As he prepares to leave as Grandview Heights High School, principal Ken Chaffin says he feels like he's leaving home to go home.

Chaffin will step down as principal July 31 to take the same position at the Early College High School in the Marysville Exempted Village School District. He has served as Grandview High School principal for five years.

Chaffin and his family live in Marysville. His wife, Elizabeth, teaches in the district and Chaffin graduated from Marysville High School.

"Sometimes you make a decision because it's what's best for your family," Chaffin said. "The ECHS is located only about 4 miles from my home. That's going to be nice.

"So I'm excited about the new position, but it's a bittersweet excitement," he said. "Grandview has meant so much to me and my family the past five years and this district and community has become family to us.

"I don't think that's going to change with my new role," Chaffin said. "Grandview will always be in my heart."

The last five years "have been special in a lot of different ways," he said.

Any educator would be fortunate to lead a school with the kind of dedicated staff, accomplished students and supportive community that exists in Grandview, Chaffin said.

"I'm proud of the work we've done around establishing the culture in our building," he said. "It's a culture of student learning and a culture of positive relationships among students and between students and staff."

It's the bonds he has forged with those students and staff that Chaffin said he will always treasure about his time in Grandview.

"That's the thing I believe matters the most," he said. "We work so hard at this school to know and understand who our students are and what their interests and passions are.

"In 2018, educators know way too much to ignore personalized learning and the significance and impact it can have for students," Chaffin said.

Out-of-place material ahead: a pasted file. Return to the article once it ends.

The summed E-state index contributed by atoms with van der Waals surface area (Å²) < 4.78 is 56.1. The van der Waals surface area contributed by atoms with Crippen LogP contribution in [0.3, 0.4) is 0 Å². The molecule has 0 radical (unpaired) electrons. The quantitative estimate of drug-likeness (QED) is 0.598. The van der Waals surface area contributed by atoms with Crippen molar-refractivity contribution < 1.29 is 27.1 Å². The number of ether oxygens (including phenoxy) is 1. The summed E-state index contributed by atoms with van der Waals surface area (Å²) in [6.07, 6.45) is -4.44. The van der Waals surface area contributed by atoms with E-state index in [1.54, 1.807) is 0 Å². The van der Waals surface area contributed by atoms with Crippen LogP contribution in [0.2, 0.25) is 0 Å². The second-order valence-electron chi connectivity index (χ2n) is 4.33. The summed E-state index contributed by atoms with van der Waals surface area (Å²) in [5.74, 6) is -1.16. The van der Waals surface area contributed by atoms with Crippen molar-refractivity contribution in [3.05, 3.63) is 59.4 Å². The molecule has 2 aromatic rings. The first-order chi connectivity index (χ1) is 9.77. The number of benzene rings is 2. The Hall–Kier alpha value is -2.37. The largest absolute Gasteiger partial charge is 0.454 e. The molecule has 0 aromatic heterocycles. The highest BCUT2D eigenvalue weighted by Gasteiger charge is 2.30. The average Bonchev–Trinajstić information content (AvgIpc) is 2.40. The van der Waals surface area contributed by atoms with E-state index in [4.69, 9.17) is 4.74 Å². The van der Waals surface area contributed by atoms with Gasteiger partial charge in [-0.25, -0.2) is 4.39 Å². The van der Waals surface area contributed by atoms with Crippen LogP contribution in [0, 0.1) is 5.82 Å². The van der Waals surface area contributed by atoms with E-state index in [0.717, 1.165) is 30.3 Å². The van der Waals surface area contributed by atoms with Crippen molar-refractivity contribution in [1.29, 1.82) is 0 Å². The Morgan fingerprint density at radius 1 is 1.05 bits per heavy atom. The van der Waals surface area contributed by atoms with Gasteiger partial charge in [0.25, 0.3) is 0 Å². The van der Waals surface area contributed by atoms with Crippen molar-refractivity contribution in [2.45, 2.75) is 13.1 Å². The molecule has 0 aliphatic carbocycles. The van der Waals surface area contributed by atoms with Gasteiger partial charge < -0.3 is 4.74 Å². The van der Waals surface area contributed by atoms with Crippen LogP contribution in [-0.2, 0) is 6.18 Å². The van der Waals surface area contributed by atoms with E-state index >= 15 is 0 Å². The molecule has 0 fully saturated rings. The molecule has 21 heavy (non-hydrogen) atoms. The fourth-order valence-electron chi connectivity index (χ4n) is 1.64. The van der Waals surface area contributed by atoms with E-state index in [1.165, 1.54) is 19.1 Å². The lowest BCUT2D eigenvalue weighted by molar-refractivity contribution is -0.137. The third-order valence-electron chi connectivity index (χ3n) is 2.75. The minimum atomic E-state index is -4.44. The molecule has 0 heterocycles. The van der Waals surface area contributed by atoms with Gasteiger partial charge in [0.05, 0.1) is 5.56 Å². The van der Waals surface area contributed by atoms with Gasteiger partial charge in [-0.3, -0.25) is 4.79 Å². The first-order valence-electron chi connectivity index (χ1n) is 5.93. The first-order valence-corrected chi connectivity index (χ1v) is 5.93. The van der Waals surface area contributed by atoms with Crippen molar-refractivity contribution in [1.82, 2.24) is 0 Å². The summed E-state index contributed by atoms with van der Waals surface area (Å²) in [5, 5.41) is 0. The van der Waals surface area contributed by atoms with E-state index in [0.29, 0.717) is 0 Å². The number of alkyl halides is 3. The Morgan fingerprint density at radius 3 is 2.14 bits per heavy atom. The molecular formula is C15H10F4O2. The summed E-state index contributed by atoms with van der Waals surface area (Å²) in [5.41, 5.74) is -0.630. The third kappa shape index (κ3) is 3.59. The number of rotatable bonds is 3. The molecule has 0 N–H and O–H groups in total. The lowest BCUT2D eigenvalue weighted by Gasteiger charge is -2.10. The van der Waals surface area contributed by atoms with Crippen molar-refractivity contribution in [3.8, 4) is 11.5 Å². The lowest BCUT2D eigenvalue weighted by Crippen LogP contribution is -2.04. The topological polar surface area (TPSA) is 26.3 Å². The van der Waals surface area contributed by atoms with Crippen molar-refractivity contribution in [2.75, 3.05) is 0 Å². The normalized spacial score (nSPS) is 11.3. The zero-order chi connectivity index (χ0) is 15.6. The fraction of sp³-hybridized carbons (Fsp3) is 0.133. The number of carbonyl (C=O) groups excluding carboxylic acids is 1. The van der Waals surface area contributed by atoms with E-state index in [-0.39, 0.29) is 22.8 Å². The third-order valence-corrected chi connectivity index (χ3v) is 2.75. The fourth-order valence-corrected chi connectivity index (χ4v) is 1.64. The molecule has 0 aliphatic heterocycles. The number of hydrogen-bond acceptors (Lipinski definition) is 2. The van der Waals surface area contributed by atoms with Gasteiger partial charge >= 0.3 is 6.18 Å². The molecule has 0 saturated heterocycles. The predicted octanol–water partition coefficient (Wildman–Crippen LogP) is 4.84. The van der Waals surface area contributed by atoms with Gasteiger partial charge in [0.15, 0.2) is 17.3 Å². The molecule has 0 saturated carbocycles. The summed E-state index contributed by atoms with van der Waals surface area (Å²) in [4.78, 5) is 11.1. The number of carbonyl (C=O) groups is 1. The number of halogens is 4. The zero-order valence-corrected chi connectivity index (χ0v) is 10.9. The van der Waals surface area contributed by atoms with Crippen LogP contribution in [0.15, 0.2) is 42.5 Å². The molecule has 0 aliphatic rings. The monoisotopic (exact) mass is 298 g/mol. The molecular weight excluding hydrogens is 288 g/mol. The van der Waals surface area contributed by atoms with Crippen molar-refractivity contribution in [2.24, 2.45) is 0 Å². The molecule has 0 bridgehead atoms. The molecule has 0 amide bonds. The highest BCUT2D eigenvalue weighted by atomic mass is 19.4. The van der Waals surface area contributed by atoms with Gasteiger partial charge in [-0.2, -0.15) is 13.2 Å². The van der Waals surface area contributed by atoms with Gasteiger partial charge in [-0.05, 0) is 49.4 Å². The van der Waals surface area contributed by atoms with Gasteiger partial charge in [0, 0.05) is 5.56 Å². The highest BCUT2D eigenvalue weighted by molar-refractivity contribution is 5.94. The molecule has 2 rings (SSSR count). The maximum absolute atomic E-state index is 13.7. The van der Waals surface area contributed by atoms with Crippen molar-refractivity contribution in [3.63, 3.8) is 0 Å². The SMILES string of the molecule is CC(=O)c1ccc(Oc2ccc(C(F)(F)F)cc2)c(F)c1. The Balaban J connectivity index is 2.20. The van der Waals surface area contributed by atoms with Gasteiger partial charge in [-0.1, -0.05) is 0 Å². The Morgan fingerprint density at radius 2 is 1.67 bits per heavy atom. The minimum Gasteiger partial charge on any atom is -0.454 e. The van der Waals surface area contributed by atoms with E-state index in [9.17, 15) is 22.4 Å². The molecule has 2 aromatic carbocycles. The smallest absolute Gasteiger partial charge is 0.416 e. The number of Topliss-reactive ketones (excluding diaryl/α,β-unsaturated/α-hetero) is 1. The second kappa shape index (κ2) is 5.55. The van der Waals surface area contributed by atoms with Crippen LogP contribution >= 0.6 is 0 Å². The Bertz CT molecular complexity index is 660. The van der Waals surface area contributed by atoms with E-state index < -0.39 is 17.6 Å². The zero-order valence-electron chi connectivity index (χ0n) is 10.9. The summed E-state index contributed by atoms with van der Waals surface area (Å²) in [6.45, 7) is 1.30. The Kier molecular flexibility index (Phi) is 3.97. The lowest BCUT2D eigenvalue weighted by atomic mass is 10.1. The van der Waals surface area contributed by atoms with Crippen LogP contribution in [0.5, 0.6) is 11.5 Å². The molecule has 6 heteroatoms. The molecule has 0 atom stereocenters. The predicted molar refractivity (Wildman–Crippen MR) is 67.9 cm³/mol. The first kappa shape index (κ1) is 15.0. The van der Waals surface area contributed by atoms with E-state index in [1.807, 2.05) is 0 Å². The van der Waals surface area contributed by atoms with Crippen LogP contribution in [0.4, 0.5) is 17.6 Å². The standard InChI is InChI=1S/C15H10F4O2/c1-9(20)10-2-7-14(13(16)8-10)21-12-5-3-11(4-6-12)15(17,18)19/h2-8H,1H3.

One of the most important areas of focus has revolved around "flattening the hierarchy" in the school so that students have become "a lot more leadership-oriented" and have a greater voice and influence on what happens in their school, he said.

"Many of the initiatives we've done in this school have been successful because our teachers have led and taught differently and our students are willing to commit to them because they trust their teachers," Chaffin said.

"Everything we've accomplished here is due mainly to the effort of our staff and our students," he said.

The goal has been to help students develop the skills "that will transcend high school and have a positive impact and influence on our students as they go through life," Chaffin said. "It's about getting them ready for their future.

"The focus on education in the 21st century is not so much what students know but what they can do with what they know," he said.

Superintendent Andy Culp said Chaffin will be "dearly missed" by students, staff, his colleagues and the community.

"Ken is a remarkable educator and a remarkable leader who made all of us better," Culp said. "Ken always puts students first. His moral compass is resolute and always finds true north.

"Our loss is Marysville's gain," he said. "The impact he's had on our students and our district will be long-lasting."

The pleasure and privilege have been all his, Chaffin said.

"There really aren't words for how fortunate and appreciative I feel about having the opportunity to be here," he said. "My heart is full. I could not love Grandview more. I couldn't be more grateful."

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